Two Hurdles to Chapter 7 Bankruptcy

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Hurdles to Chapter 7 bankruptcyMost people I meet with to discuss bankruptcy want to file a chapter 7 bankruptcy.  They may not know exactly what a chapter 7 is, but they want their debt to go away and go away and quickly as possible.  Chapter 7 bankruptcy is pretty good at doing this.

However, before take the plunge and file a chapter 7 case there are a couple of hurdles you must get over.

Pass the Means Test

No one said there would be tests!  But there is.  Back in 2005 Congress revamped the Bankruptcy Code and required that those people who wanted/needed to file a chapter 7 bankruptcy must pass a means test.  Which leads to the question, what is a “means test”.  Simply put, we are required to look at your household size and average monthly income.  If you make more than the average income for a household of your size, then you may be required to file a chapter 13 bankruptcy.

If you make at or below the average income for a household of your size then you will automatically qualify for a chapter 7 bankruptcy.  Even if your income is slightly over the average income the means tests provides a couple dozen deductions we can make that may get you below the threshold and qualify you for a chapter 7.  One other thing, notice I said “household” size not “family” size.  When doing the calculations for the means test we look at the total number of people living in your home, whether you are immediate family or not.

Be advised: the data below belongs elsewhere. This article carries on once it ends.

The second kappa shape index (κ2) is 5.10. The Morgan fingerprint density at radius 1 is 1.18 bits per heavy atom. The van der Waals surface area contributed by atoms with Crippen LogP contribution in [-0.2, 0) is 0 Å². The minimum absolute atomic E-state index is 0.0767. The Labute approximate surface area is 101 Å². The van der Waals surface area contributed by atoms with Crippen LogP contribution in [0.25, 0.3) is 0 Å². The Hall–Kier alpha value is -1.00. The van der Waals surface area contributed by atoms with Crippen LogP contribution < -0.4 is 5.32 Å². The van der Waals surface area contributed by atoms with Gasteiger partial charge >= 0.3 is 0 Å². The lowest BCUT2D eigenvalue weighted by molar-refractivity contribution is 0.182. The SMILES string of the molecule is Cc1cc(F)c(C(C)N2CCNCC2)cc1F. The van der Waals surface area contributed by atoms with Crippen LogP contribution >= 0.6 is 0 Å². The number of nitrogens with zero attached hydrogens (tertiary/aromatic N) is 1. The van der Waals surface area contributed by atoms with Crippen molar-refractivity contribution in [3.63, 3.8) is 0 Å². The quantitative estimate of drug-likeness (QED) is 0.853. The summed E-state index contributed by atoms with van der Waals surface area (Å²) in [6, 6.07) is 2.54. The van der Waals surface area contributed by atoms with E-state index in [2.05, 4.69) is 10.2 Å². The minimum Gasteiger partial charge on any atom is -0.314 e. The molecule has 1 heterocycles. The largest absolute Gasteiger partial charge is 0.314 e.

Don’t Lose Your Shirt – Non-Exempt Property

Chapter 7 is a liquidating bankruptcy.  This means that you will be required to disclose all of your assets.  And, if your assets are not protected by the exemption laws here in Arizona, there is a good chance you could lose them.  The bankruptcy trustee could seize the asset, sell it, and give the money to your creditors.

The good news is that most assets are protected.  Most have heard of the Homestead Exemption that, in Arizona, protects up to $150,000 in equity in your home.  There are also exemptions for cars, retirement accounts, wedding rings, household goods, etc.

However, if you have a valuable asset that does not fall under the protection of the exemption laws, chapter 7 might not be a good option.  An alternative is a chapter 13 bankruptcy which allows you to keep all your stuff, however you will be required to make a monthly payment to your creditors for five years.

Whether chapter 7 bankruptcy is a good option for you is a decision that you and your bankruptcy lawyer need to discuss.  Chapter 7 is a great tool in that is is relatively quick and does a great job of eliminating debt.  However, before you set your heart on this path make sure you qualify and that you won’t lose property through the process.

 

Topics:  Chapter 13, Chapter 7, Consumer Bankruptcy, Debt, Disclosure Requirements, Exempt Assets, Homestead Exemption, Means Test

Published In: Bankruptcy Updates

DISCLAIMER: Because of the generality of this update, the information provided herein may not be applicable in all situations and should not be acted upon without specific legal advice based on particular situations.

© John Skiba, Skiba Law Group, PLC | Attorney Advertising

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